Unformatted text preview: put amplitude is 0 3;~s:~m IS ~.3:2, a nd the phase shift is 65.3°.
of the o utput is shifted with respect to th~t f t~m~ t e m put amplitude, and the phase
0
e m put by 65.3°. Therefore, the system
response to an input cos 2t is
y (t) = 0.372 cos (2t + 65.3°) The input cos 2t and the corres
d'
t rated in Fig. 7.lb.
pon mg system response 0 .372cos(2t + 65.34°) are illus 4 74 7 F requency R esponse a nd A nalog F ilters 7.1 F requency R esponse o f a n L TIC S ystem ( b) For t he i nput cos ( lOt500), i nstead of computing t he values IH(jw)1 a nd L H(jw)
a s in p art ( a), w e s hall read t hem d irectly from t he frequency response plots in Fig. 7 .la
c orresponding t o w = 10. T hese are:
IH(jlO)1 = 0.894 a nd Ideal Delay 4 75 Ideal Differentiator Ideal Integrator L H(jlO) = 26° T herefore, for a sinusoidal i nput of frequency w = 10, t he o utput sinusoid amplitude is
0.894 times t he i nput a mplitude and t he o utput sinusoid is s hifted with respect t o t he
i nput sinusoid b y 26°. Therefore, yet), t he s ystem response to a n i nput cos (lOt  50°), is o yet) = 0 .894cos(lOt  50° + 26°) = 0 .894cos(lOt  24°)
I f t he i nput w ere sin (lOt  50°), t he response would b e 0.894 sin (lOt  50° + 26°)
0.894 sin (lOt  24°).
T he f requency response plots in Fig. 7 .la show t hat t he s ystem has high pass filtering
characteristics; i t r esponds well to sinusoids o f higher frequencies (w well above 5), a nd
suppresses sinusoids of lower frequencies (w well below 5). • o C omputer E xample C 7.1
P lot t he f requency response of t he t ransfer functions H (s) = s2~t;+2'
n um=[15];
d en=[l 3 2 ];
w =.1:.01:100;
a xis([loglO(.l) l og10(100)  50 5 0])
[ mag,phase,w]=bode(num,den,w);
s ubplot(211) , semilogx(w , 20*loglO( m ag))
s ubplot(212),semilogx(w,phase) 0 • E xample 7 .2
F ind a nd s ketch t he frequency response (amplitude a nd p hase response) for
( a) a n i deal delay of T seconds;
( b) a n i deal differentiator;
( c ) a n i deal i ntegrator. ( a) I deal d elay o f T s econds: T he t ransfer function of a n ideal delay is [see Eq.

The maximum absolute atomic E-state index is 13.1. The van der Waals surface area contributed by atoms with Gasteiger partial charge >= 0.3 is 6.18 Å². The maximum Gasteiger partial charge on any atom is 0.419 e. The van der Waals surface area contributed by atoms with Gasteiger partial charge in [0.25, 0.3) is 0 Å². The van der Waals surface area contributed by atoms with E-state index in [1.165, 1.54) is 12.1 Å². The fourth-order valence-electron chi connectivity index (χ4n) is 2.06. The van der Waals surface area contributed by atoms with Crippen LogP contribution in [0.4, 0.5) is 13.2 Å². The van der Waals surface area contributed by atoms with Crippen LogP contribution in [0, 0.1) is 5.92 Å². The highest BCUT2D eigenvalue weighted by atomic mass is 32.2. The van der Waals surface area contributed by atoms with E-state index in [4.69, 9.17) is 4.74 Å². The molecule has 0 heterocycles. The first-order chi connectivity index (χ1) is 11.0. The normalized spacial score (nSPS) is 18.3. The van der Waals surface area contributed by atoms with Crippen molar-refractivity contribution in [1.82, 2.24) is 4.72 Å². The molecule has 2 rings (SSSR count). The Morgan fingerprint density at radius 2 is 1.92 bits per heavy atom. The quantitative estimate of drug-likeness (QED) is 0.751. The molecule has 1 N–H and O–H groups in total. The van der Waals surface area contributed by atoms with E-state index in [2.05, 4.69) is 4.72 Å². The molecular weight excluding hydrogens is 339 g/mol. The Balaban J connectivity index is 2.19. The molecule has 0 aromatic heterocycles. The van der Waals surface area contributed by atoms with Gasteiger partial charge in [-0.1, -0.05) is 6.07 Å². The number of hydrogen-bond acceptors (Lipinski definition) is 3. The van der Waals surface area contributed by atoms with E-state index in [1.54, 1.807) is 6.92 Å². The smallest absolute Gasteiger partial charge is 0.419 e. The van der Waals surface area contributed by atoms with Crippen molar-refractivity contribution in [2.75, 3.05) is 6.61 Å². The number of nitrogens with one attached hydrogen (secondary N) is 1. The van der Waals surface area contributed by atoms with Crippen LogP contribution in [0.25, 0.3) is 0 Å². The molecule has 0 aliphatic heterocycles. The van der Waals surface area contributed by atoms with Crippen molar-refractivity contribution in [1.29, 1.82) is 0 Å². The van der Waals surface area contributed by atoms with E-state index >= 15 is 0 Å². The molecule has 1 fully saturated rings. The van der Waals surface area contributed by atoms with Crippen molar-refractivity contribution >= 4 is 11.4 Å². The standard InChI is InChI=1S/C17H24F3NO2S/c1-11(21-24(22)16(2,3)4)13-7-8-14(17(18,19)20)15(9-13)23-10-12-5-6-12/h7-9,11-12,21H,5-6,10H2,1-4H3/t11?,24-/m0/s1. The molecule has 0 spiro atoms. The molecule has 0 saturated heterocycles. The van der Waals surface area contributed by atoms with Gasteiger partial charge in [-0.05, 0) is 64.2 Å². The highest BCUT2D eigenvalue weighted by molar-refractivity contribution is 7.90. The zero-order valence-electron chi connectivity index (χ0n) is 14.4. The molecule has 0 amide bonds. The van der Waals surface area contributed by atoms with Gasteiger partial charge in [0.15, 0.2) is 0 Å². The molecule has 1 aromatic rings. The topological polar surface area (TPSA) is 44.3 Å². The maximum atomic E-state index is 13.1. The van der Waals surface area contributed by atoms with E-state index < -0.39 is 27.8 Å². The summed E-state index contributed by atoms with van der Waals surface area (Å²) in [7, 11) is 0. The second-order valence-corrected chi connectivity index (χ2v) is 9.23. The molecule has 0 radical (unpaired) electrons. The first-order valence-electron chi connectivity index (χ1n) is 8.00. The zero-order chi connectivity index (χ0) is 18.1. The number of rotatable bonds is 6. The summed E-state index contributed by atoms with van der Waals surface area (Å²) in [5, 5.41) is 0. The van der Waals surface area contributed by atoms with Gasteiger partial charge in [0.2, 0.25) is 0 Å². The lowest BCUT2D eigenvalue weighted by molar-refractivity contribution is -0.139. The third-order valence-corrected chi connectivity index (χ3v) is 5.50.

(6.54)J
H (s) = e  sT
T herefore
H (jw) = e  jwT
C onsequently
(7.6)
a nd
L H(jw) =  wT
IH(jw)1 = 1
This a mplitude a nd p hase response is shown in Fig. 7.2a. T he a mplitude response is
c onstant ( unity) for all frequencies. T he p hase shift increases linearly w ith frequency with
a slope of  T. T his r esult can b e e xplained physically by recognizing t hat if a sinusoid
cos w t is passed t hrough a n ideal delay of T seconds, t he o utput is cos wet  T). T he
o utput sinusoid a mplitude is t he same as t hat o f t he i nput for all values of w. Therefore, t he
amplitUde r esponse (gain) is u nity for all frequencies. Moreover, t he o utput cos wet  T) =
cos (wt  wT) h as a p hase shift  wT w ith respect t o t he i nput cos wt. Therefore, t he p hase
response is linearly proportional t o t he frequency w w ith a slope  T.
( b) A n i deal d ifferentiator: T he t ransfer function of a n ideal differentiator is [see
Eq. (6.55)J
H (s) = s
T herefore E==
(j(JJ) ~.
L.H(jro) r oL.H(j(JJ) 7t/2 r...
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This note was uploaded on 04/14/2013 for the course ENG 350 taught by Professor Bayliss during the Spring '13 term at Northwestern.
 Spring '13
 Bayliss
 Signal Processing, The Land

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